GREENSBORO, N.C. – A 17th-minute header from Florida State’s Carson Pickett was the only dent either team could put in the scoreboard during Sunday’s ACC Tournament final between the No. 2 Seminoles (18-1-1) and No. 4 Virginia Cavaliers (18-2-0), but it was enough to crown FSU ACC Champions for the second consecutive year. The 1-0 victory is also Florida State’s third conference championship in four years and should sew up a top seed for the program in Monday’s NCAA tournament selection.
FSU’s obstinate defense continued to be the kryptonite to UVa’s super-powered offense, shutting them out for the second time this season to account for both of the Cavaliers’ losses this season. In fact, since the two teams’ 2011 regular-season meeting in Charlottesville when Virginia outscored the Seminoles 4-3 in overtime, FSU has been the only team to hold the Cavs scoreless in the 81 games since, doing it four times over the three-year stretch. In their first meeting this season, the Seminoles blanked Virginia despite being outshot 13-8. In Greensboro, though, the backline for FSU clamped down even harder on UVa, allowing only eight shots for a usually-prodigious Cav attack that averages nearly 22 per game.
While the defense held up their end of the bargain, the Seminole offense raised their level as well, taking 12 cracks at the Cavalier goal with eight on target. ACC Offensive Player of the Year Dagny Brynjarsdottir put on a show, taking as many shots in the first half as the combined efforts of the UVa offense, including a clever backheel in front of goal that went just wide and an overhead shot with her back to goal that was saved by Cavs ‘keeper Morgan Stearns in the last seconds of the half.
“You can feel her influence,” Virginia head coach Steve Swanson said about the challenges of dealing with the Icelandic international. “On runs in the box, on set plays, things like that. She’s tall, she’s a presence in the air, she gets her head on things, and she’s a very opportunistic finisher. If she doesn’t get a lot of chances, she doesn’t need a lot of chances. She can score. We needed to be aware of where she was all the time and I thought we did a pretty good job of that.”
Although Brynjarsdottir was unable to finish her chances in the final, it was, ironically, the player who often feeds her a steady supply of crosses who would be the difference.
For Pickett, the script usually dictates that she barrel down the left flank, whip a fierce cross into the box, then run in from the wings to celebrate a goal with her teammates. It’s what she did in Friday’s semifinal defeat of No. 9 Notre Dame and, as the Seminoles’ assists leader with 11, it’s something she’s done numerous times this season. In Sunday’s match, though, Pickett worked her way to center-stage as forward Cheyna Williams drove down the right side of the field, trying to create an opportunity.
“I saw Cheyna Williams on the far side carving people up and I thought she was going to get taken at first,” Pickett said of the play from her perspective, “but she made a great touch to the endline and crossed it. I saw a girl jump in front of me and I was about to jump until I saw she jumped so when it came down it was a pretty easy finish. I was just trying to get anything on it that I could.”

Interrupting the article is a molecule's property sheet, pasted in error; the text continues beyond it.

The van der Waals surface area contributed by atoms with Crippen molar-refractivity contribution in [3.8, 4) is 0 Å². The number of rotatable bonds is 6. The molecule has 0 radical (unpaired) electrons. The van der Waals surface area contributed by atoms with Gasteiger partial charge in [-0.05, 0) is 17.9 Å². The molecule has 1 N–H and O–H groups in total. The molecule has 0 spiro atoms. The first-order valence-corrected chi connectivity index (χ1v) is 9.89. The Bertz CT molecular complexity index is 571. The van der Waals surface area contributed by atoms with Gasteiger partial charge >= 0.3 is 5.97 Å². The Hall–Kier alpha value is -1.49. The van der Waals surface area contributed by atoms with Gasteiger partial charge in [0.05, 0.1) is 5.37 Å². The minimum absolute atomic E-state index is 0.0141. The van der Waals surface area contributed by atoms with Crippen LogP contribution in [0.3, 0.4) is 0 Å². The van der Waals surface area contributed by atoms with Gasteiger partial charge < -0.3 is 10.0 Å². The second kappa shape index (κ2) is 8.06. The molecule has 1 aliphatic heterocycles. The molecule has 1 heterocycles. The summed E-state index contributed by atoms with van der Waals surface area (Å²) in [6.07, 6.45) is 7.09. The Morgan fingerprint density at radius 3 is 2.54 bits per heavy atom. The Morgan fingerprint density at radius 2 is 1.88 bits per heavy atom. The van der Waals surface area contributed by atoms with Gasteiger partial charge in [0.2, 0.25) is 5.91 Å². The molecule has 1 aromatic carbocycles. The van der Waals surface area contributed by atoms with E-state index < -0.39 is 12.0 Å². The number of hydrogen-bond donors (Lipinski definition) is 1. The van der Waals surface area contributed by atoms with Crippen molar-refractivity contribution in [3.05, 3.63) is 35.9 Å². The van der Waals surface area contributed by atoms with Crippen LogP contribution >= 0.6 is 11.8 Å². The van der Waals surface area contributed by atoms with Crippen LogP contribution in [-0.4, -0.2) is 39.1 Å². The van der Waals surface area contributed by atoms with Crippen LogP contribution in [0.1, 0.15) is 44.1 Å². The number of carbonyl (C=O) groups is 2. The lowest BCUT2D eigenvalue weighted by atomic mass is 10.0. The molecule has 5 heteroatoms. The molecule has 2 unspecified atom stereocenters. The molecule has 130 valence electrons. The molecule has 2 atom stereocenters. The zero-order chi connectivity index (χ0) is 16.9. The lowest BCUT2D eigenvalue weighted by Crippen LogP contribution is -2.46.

With the spotlight shining on her, Pickett stayed rooted to her spot on the far side of the goal mouth as Williams’ ball came in and Cavalier defender Megan Reid stretched in vain to knock it away. The Seminole junior headed the ball down into the ground and just inside the post for the game’s only score. Pickett pumped her fist up in the air and nearly jumped out of her boots in celebration of her first goal of the season, and only the fifth of her collegiate career, as her teammates ran in to join her.
“Yeah, Carson, she’s a winner,” Krikorian said in praise of the goal-scorer. “She’s a kid that overcomes whatever it is that’s thrown at her and I’m happy for her. She’s a lovely kid and she’s positive, hard-working and every day she shows up and does the best that she can. Those are the kids you root for, those are the ones that you want to have a big moment like she did today.”
Appreciating the ironic twist of finally being on the receiving end of someone else’s cross, Pickett said, “It’s great, it’s like they’re returning the favor a little. They always give me favors when they finish balls that I give so when she finally gets free, I need to return the favor and give her the credit.”
There was plenty of irony to go around on the play, too, as Vanderbilt-transfer Williams got her cross off at the expense of her former Commodore teammate-turned-Cavalier defender Tina Iordanou. It was Williams’ second assist of the tournament weekend as the ‘Dores’ leading scorer in 2013 continues to make a big splash in her first year with Florida State.
“Cheyna brings a special athletic quality to the team,” coach Krikorian said of his dynamic forward. “One of the things we thought last year is we weren’t as good at stretching opponents and playing behind them and certainly with Cheyna’s pace that’s changed now. So now we can play some nice possession soccer and keep the ball some, but we’re also a threat to get behind you so you kind of have to respect that a little more.”